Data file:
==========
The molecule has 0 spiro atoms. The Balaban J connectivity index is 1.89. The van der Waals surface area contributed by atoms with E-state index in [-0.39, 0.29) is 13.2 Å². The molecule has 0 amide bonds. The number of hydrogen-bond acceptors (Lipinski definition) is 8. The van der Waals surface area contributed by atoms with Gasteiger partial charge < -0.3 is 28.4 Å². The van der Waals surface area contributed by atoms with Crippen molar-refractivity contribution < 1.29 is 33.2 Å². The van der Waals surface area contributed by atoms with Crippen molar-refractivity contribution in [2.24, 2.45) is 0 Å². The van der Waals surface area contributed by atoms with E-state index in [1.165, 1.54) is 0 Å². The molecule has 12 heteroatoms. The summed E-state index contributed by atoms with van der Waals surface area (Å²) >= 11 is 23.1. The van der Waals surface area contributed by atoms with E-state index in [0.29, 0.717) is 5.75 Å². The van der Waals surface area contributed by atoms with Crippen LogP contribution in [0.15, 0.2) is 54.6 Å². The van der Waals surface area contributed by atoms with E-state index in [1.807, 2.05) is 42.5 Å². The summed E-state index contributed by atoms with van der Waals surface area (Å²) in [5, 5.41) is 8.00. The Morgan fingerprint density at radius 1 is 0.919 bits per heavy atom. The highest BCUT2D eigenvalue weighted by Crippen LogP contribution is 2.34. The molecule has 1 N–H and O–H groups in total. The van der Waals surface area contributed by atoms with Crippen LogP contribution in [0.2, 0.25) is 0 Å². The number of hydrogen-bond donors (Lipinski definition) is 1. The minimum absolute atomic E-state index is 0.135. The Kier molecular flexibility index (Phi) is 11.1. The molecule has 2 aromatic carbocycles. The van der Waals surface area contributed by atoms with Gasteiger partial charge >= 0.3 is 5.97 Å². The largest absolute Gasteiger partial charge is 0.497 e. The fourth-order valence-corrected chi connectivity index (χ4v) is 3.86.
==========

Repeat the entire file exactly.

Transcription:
The molecule has 0 spiro atoms. The Balaban J connectivity index is 1.89. The van der Waals surface area contributed by atoms with E-state index in [-0.39, 0.29) is 13.2 Å². The molecule has 0 amide bonds. The number of hydrogen-bond acceptors (Lipinski definition) is 8. The van der Waals surface area contributed by atoms with Gasteiger partial charge < -0.3 is 28.4 Å². The van der Waals surface area contributed by atoms with Crippen molar-refractivity contribution < 1.29 is 33.2 Å². The van der Waals surface area contributed by atoms with Crippen molar-refractivity contribution in [2.24, 2.45) is 0 Å². The van der Waals surface area contributed by atoms with E-state index in [1.165, 1.54) is 0 Å². The molecule has 12 heteroatoms. The summed E-state index contributed by atoms with van der Waals surface area (Å²) >= 11 is 23.1. The van der Waals surface area contributed by atoms with E-state index in [0.29, 0.717) is 5.75 Å². The van der Waals surface area contributed by atoms with Crippen LogP contribution in [0.15, 0.2) is 54.6 Å². The van der Waals surface area contributed by atoms with E-state index in [1.807, 2.05) is 42.5 Å². The summed E-state index contributed by atoms with van der Waals surface area (Å²) in [5, 5.41) is 8.00. The Morgan fingerprint density at radius 1 is 0.919 bits per heavy atom. The highest BCUT2D eigenvalue weighted by Crippen LogP contribution is 2.34. The molecule has 1 N–H and O–H groups in total. The van der Waals surface area contributed by atoms with Crippen LogP contribution in [0.2, 0.25) is 0 Å². The number of hydrogen-bond donors (Lipinski definition) is 1. The minimum absolute atomic E-state index is 0.135. The Kier molecular flexibility index (Phi) is 11.1. The molecule has 2 aromatic carbocycles. The van der Waals surface area contributed by atoms with Gasteiger partial charge >= 0.3 is 5.97 Å². The largest absolute Gasteiger partial charge is 0.497 e. The fourth-order valence-corrected chi connectivity index (χ4v) is 3.86.